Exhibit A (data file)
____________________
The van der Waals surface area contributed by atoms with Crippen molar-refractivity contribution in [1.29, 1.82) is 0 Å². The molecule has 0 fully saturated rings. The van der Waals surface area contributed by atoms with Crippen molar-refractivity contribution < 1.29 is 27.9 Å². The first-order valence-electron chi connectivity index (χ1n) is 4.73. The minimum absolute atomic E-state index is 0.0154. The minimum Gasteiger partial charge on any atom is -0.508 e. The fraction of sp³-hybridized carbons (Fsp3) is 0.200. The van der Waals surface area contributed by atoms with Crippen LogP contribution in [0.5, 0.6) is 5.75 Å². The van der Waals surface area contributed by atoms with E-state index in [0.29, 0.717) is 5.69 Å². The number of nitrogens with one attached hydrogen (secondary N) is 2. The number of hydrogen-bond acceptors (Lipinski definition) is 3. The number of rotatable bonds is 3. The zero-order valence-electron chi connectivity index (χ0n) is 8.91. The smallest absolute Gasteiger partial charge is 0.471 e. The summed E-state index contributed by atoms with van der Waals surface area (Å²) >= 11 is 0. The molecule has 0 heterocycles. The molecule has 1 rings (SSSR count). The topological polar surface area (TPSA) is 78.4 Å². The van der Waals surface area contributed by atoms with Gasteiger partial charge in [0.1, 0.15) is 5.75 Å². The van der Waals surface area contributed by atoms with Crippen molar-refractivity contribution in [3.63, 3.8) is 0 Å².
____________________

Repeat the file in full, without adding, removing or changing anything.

The van der Waals surface area contributed by atoms with Crippen molar-refractivity contribution in [1.29, 1.82) is 0 Å². The molecule has 0 fully saturated rings. The van der Waals surface area contributed by atoms with Crippen molar-refractivity contribution < 1.29 is 27.9 Å². The first-order valence-electron chi connectivity index (χ1n) is 4.73. The minimum absolute atomic E-state index is 0.0154. The minimum Gasteiger partial charge on any atom is -0.508 e. The fraction of sp³-hybridized carbons (Fsp3) is 0.200. The van der Waals surface area contributed by atoms with Crippen LogP contribution in [0.5, 0.6) is 5.75 Å². The van der Waals surface area contributed by atoms with E-state index in [0.29, 0.717) is 5.69 Å². The number of nitrogens with one attached hydrogen (secondary N) is 2. The number of hydrogen-bond acceptors (Lipinski definition) is 3. The number of rotatable bonds is 3. The zero-order valence-electron chi connectivity index (χ0n) is 8.91. The smallest absolute Gasteiger partial charge is 0.471 e. The summed E-state index contributed by atoms with van der Waals surface area (Å²) >= 11 is 0. The molecule has 0 heterocycles. The molecule has 1 rings (SSSR count). The topological polar surface area (TPSA) is 78.4 Å². The van der Waals surface area contributed by atoms with Gasteiger partial charge in [0.1, 0.15) is 5.75 Å². The van der Waals surface area contributed by atoms with Crippen molar-refractivity contribution in [3.63, 3.8) is 0 Å².